Legaré focused considerable time and energy on mechanical invention, including the development of a new type of encaustic tile, an inexpensive glazier’s putty, and a material he called “lignine” or “plastic cotton” from which he fashioned shingles and furniture.
Poet, artist, inventor. Born in Charleston, South Carolina, in 1823, Legaré could trace his American ancestry on his father’s side of the family through six generations. The son of John D. Legaré, founding editor of the farm journal Southern Agriculturalist, and Mary Doughty Mathewes, Legaré came from enterprising stock, and from an early age, he was expected to work hard and bring honor to the family name.
In 1841, as part of a twenty-member freshman class, he entered the College of Charleston where he matriculated for one year before transferring to St. Mary’s College in Baltimore, perhaps to be closer to his influential cousin Hugh Swinton Legaré, who was then serving as U.S. Attorney General. Whatever benefit the family anticipated might accrue to the young Legaré from this connection came to naught when Hugh S. Legaré died suddenly while on a trip to Boston with other members of President Tyler’s cabinet in 1843.
Despite the loss of his cousin’s hoped-for patronage, Legaré returned to Charleston, empowered by his undergraduate experience in Baltimore, to take up the duties of law clerk. He also began showcasing his creative talent by exhibiting his paintings in local exhibitions and submitting poems to local periodicals. It was also during this period that a series of lung hemorrhages gave early indication that he had contracted pulmonary tuberculosis. In quest of a healthier climate and greater financial opportunity, his parents and he moved to Aiken, which then had a reputation as a therapeutic resort, especially for those suffering from consumption.
Once settled in a small cottage, which still stands at the bottom of Laurens Street, his father took up his duties as the local postmaster, and James Legaré tried his hand at a number of activities that he hoped would add to the family’s coffers and also enhance his reputation as a man of intellectual promise. He set up a painting school for the young ladies of the area; apparently not only his teaching skills but also his dark good looks soon attracted the attention of a number of female admirers, among them was to be numbered his future wife, Anne Andrews of Augusta, Georgia.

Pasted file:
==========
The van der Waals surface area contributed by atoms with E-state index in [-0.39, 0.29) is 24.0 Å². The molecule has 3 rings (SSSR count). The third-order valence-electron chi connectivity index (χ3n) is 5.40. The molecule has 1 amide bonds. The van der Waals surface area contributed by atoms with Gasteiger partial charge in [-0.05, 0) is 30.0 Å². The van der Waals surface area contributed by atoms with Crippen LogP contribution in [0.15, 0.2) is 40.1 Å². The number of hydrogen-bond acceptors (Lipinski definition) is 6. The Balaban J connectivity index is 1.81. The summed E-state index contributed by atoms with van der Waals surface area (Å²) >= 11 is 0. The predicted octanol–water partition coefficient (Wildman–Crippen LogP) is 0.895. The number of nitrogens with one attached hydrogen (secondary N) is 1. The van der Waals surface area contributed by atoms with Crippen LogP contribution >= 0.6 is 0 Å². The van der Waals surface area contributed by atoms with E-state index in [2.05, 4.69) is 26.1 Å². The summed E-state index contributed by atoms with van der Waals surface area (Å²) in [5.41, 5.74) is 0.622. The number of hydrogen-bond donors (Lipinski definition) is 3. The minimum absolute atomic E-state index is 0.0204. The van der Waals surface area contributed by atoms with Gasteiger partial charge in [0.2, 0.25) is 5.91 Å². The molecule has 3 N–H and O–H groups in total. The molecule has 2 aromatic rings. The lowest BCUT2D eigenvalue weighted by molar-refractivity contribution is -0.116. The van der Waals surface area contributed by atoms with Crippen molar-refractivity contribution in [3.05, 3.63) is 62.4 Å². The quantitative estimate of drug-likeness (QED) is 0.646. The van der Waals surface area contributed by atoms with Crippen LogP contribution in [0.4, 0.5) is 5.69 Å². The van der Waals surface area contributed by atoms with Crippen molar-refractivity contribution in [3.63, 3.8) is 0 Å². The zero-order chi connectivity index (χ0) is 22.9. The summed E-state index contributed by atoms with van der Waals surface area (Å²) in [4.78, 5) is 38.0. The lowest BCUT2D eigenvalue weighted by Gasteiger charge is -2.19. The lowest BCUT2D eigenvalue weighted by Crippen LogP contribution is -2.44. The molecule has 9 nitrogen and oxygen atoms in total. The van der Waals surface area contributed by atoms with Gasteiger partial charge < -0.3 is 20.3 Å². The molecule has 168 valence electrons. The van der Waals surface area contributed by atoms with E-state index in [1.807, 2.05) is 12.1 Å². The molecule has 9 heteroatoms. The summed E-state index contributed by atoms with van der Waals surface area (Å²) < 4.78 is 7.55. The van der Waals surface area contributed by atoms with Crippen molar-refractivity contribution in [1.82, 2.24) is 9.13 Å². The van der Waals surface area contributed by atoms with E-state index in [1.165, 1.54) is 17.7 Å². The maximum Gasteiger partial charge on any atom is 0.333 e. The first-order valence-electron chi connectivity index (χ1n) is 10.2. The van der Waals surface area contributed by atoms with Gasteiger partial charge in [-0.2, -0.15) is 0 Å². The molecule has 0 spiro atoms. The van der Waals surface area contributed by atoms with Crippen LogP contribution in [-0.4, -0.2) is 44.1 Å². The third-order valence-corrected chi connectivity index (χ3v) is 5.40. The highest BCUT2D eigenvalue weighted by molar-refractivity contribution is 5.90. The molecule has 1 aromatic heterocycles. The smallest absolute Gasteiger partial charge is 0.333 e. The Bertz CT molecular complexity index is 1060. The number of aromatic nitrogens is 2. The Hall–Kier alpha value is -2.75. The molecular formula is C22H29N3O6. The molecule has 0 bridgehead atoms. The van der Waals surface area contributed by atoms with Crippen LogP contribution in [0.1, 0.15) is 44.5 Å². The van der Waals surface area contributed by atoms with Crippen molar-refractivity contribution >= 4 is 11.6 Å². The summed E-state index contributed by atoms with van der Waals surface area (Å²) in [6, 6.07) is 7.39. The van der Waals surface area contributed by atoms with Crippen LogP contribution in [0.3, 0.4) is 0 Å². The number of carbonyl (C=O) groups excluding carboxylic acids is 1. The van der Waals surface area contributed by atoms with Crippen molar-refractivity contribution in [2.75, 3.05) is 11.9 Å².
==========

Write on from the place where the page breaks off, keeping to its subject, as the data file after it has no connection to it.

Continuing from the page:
Legaré also focused considerable time and energy on mechanical invention, including the development of a new type of encaustic tile, an inexpensive glazier’s putty, and a material he called “lignine” or “plastic cotton” from which he fashioned shingles and furniture. Several of his furniture pieces ornamented with plastic cotton decorative elements, including a corner cupboard and a library screen, are in the permanent collection of the Charleston Museum.
Legaré also sought recognition for his poetry and fiction. In 1848, he published the slim volume of verse by which he is best known. Entitled Orta-Undis, roughly translated as “Sprung from the Waves”–a probable reference to the birth of Venus–the book, published by William Ticknor of Boston, attracted good reviews, including the endorsement of Henry Wadsworth Longfellow, who became a faithful correspondent. He also published seventeen stories in some of the most popular national periodicals of the day, including the Knickerbocker Magazine and both Graham’s and Putnam’s Monthly Magazines. Often he was the only southern contributor.
Despite his fragile health, Legaré had a head full of ambitious schemes, most of which remained untried when he died of consumption in 1859 at the age of thirty-five. He is buried in the churchyard of St. Thaddeus Episcopal Church in Aiken; the grave is marked by a memorial stone financed by local high school students in 1942.
Orta-Undis clearly establishes Legaré as a southern poet in the Romantic tradition. Therein are echoes of two versifiers that he especially admired and from whom he derived inspiration: Henry Wadsworth Longfellow, particularly in their shared tendency to moralize, and Edgar Allan Poe, especially in their shared devotion to the transforming power of the imagination. Of the poems published during his lifetime, most modern critics give highest marks to those that describe his engagement with the southern landscape, especially the native flora of his home state, like “Haw-Blossoms” and “To Jasmines in December.” Some critical praise has also been lavished on the longest poem in his personal canon,“Ornithologoi” or “Bird Voices,” which celebrates bird song and laments the practice of shooting birds for sport.
Legaré’s verse certainly compares favorably to the compositions of other southern poets of his age, including Henry Timrod and Paul Hamilton Hayne. Had his life not been cut short by illness, he may have made a greater claim to literary celebrity. As it is, like the English poet Thomas Chatterton, whose early death and misunderstood genius made him a Romantic icon, Legaré stands as an exemplar of largely unfulfilled promise.
Davis, Curtis Carroll. That Ambitious Mr. Legaré: The Life of James M. Legaré of South Carolina, Including a Collected Edition of His Verse. Columbia: University of South Carolina Press, 1971.
Mack, Tom. Hidden History of Aiken County. Charleston: The History Press, 2012.